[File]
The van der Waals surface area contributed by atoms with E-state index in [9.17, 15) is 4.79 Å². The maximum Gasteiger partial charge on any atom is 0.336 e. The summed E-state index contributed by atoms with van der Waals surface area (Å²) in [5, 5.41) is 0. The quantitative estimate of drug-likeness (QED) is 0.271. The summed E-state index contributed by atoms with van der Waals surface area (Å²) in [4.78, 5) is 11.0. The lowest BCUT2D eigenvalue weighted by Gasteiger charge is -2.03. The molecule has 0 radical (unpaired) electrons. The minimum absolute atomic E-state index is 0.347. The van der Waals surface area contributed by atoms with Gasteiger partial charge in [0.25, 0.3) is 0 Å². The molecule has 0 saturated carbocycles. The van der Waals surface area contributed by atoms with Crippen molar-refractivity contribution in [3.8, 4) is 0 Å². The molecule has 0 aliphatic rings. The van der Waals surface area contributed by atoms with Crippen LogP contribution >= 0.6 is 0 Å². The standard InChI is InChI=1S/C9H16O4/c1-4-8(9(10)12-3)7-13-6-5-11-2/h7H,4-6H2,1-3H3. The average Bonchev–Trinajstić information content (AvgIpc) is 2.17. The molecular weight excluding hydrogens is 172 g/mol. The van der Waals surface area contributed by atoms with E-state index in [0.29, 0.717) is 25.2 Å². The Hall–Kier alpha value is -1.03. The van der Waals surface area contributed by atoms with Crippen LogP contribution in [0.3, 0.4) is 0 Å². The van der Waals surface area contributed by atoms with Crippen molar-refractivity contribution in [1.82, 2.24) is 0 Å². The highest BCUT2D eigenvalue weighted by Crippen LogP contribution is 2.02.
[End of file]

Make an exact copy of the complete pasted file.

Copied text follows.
The van der Waals surface area contributed by atoms with E-state index in [9.17, 15) is 4.79 Å². The maximum Gasteiger partial charge on any atom is 0.336 e. The summed E-state index contributed by atoms with van der Waals surface area (Å²) in [5, 5.41) is 0. The quantitative estimate of drug-likeness (QED) is 0.271. The summed E-state index contributed by atoms with van der Waals surface area (Å²) in [4.78, 5) is 11.0. The lowest BCUT2D eigenvalue weighted by Gasteiger charge is -2.03. The molecule has 0 radical (unpaired) electrons. The minimum absolute atomic E-state index is 0.347. The van der Waals surface area contributed by atoms with Gasteiger partial charge in [0.25, 0.3) is 0 Å². The molecule has 0 saturated carbocycles. The van der Waals surface area contributed by atoms with Crippen molar-refractivity contribution in [3.8, 4) is 0 Å². The molecule has 0 aliphatic rings. The van der Waals surface area contributed by atoms with Crippen LogP contribution >= 0.6 is 0 Å². The standard InChI is InChI=1S/C9H16O4/c1-4-8(9(10)12-3)7-13-6-5-11-2/h7H,4-6H2,1-3H3. The average Bonchev–Trinajstić information content (AvgIpc) is 2.17. The molecular weight excluding hydrogens is 172 g/mol. The van der Waals surface area contributed by atoms with E-state index in [0.29, 0.717) is 25.2 Å². The Hall–Kier alpha value is -1.03. The van der Waals surface area contributed by atoms with Crippen LogP contribution in [0.3, 0.4) is 0 Å². The van der Waals surface area contributed by atoms with Crippen molar-refractivity contribution in [1.82, 2.24) is 0 Å². The highest BCUT2D eigenvalue weighted by Crippen LogP contribution is 2.02.